Meet the Solar-Powered Trash Can
by Jeffrey Gangemi
Seahorse Power's BigBelly holds four to five times as much garbage as conventional receptacles.
And it's cleaning up with local governments.
Back in 1999, during a walk along Boston's bustling Charles Street, Jim Poss decided he wanted to help his city resolve a messy problem he had encountered on almost every street corner: overflowing trash cans. At the time, Poss was working for electric-car company Selectria, so he was comfortable with solar technology and motors. He worked out a makeshift design for a garbage can fitted with a solar-powered trash compactor that he thought could reduce the amount of trash spilling onto streets.
His brainstorm eventually led to the creation of his 15-employee, Needham (Mass.)-based Seahorse Power, which sold its first solar-powered receptacle in 2005. Now, there are about 500 units, named BigBelly, installed around world. The selling point: Each BigBelly holds between four and five times the amount of a conventional trash can, thereby reducing the amount of trips a municipal government needs to make to collect it. By adopting his technology, Poss says that municipalities save time and money and reduce fuel consumption and wear and tear on city streets.
By improving upon the existing waste disposal management system, Seahorse Power is also attracting attention from major players in the roughly $45 billion waste-hauling industry. "The trash is still there. It's just being compacted. I think a lot of businesses would be interested in using [Seahorse's] technology," says Seahorse advisor Bill Hanley, the vice-president of sales and marketing at 2,800-employee, $550 million waste hauler Casella, which is considering investing in Seahorse.
Trial Run in Vail
Of course, breaking into such an entrenched industry has its share of challenges. Adoption of BigBelly units has been slow, but is increasing exponentially. In 2005, Seahorse had about $275,000 in sales. In its second year, it reached $1 million. "Our primary customers are municipal governments, the U.S. Forest Service, and state parks, so there's a difficulty because they often have annual sales cycles. They try a few and then buy more, and that's guaranteed to take a year," says Poss, adding that most large orders are coming from institutions like the Cincinnati Parks Dept. that have already conducted a limited trial of the BigBelly.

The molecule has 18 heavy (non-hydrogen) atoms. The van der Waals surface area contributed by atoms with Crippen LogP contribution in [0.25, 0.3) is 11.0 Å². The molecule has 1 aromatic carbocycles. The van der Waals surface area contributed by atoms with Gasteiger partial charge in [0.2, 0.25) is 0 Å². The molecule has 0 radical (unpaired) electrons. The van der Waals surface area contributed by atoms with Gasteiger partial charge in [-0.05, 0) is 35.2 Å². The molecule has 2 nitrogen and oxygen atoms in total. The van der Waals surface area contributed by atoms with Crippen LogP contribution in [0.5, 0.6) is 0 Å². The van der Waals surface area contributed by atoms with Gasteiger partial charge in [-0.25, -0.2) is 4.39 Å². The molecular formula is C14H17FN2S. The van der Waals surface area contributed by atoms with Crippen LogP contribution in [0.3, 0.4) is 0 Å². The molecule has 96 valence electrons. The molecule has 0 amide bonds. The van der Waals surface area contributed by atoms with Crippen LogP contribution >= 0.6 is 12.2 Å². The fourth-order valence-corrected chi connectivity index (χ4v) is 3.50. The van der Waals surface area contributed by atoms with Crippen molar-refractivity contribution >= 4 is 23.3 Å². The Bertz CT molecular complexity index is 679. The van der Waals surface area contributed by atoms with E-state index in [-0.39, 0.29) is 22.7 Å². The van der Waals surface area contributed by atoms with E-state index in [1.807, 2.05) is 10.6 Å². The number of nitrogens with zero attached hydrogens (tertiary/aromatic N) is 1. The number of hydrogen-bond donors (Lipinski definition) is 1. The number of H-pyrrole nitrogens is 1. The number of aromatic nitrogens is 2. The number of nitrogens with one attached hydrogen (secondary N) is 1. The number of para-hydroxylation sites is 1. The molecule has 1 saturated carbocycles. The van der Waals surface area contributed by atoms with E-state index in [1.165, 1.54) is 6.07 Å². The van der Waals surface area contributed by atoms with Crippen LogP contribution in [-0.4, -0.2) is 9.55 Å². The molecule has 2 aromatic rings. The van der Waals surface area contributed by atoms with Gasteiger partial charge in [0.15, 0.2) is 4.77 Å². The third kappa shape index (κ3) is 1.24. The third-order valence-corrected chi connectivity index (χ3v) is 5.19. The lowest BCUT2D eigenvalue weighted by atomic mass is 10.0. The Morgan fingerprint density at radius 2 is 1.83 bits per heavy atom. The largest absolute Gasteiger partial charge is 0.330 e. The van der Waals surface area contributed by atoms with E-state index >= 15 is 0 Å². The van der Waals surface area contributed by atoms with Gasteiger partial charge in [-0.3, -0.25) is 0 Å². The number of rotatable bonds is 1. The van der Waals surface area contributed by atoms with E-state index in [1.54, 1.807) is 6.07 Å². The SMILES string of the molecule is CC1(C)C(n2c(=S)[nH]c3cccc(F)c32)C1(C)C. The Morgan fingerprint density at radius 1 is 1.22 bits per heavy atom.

When Poss, 34, started the company, he was focused on making an easily replicable product, and bringing it to market quickly. "A lot of renewable-energy and clean-tech companies are in the tech-development stage, but aren't in the revenue stage. When I started the company, I wanted to do something now," says Poss.
Vail Ski Resort in Colorado was Seahorse's first customer. The resort had trash cans stationed all over a huge mountain, and often would burn six gallons of diesel fuel each way on a two-hour round trip just to empty a few receptacles. Though the first BigBelly cost $10,000 to build, Poss sold three of them to Vail for $5,500 each. Now, a unit costs between $3,600 and $3,900, and the next generation of the BigBelly is already in development, as well as units for commercial sites and for recycling.
Focus on Durability
For municipal governments, the technology is catching on quickly. "Our issue is that we're all over the city and have cans in remote areas that we have to go and pick up every day. Now we can go every four or five days. That's really a no-brainer," says Gerald Checco, superintendent of the Cincinnati Park Board, which manages 800 trash cans in 150 parks throughout the city.
Checco's department bought five BigBellys on Earth Day 2006 and conducted a pilot program in an attempt to eventually reduce the city's trash collection resource consumption by half. Checco says he plans to purchase 200 to 300 more BigBellys in the next year to replace about 500 to 600 traditional cans.
Another key to Seahorse's growth is building a durable product. Last year, the company only had replaced $60 worth of parts on 400 total machines. "The machine is really simple. It has an enclosed motor that runs off a car battery and turns motorcycle chains that bring down a big metal ram. The parts themselves are reliable and overbuilt. If we didn't make a machine that was reliable, we would be in huge trouble," says Poss. "Even if it breaks down once a month, it's a pain in the neck, and nobody's buying more."
More than making his product durable, Poss says his formula for commercial longevity is environmental sustainability, especially in a world that's becoming increasingly aware of global warming. "A carbon cap is inevitable, and how do you pick up the trash when the cost of diesel quadruples in a couple years?" asks Poss. He's confident that his company will be around long enough to help answer that question.
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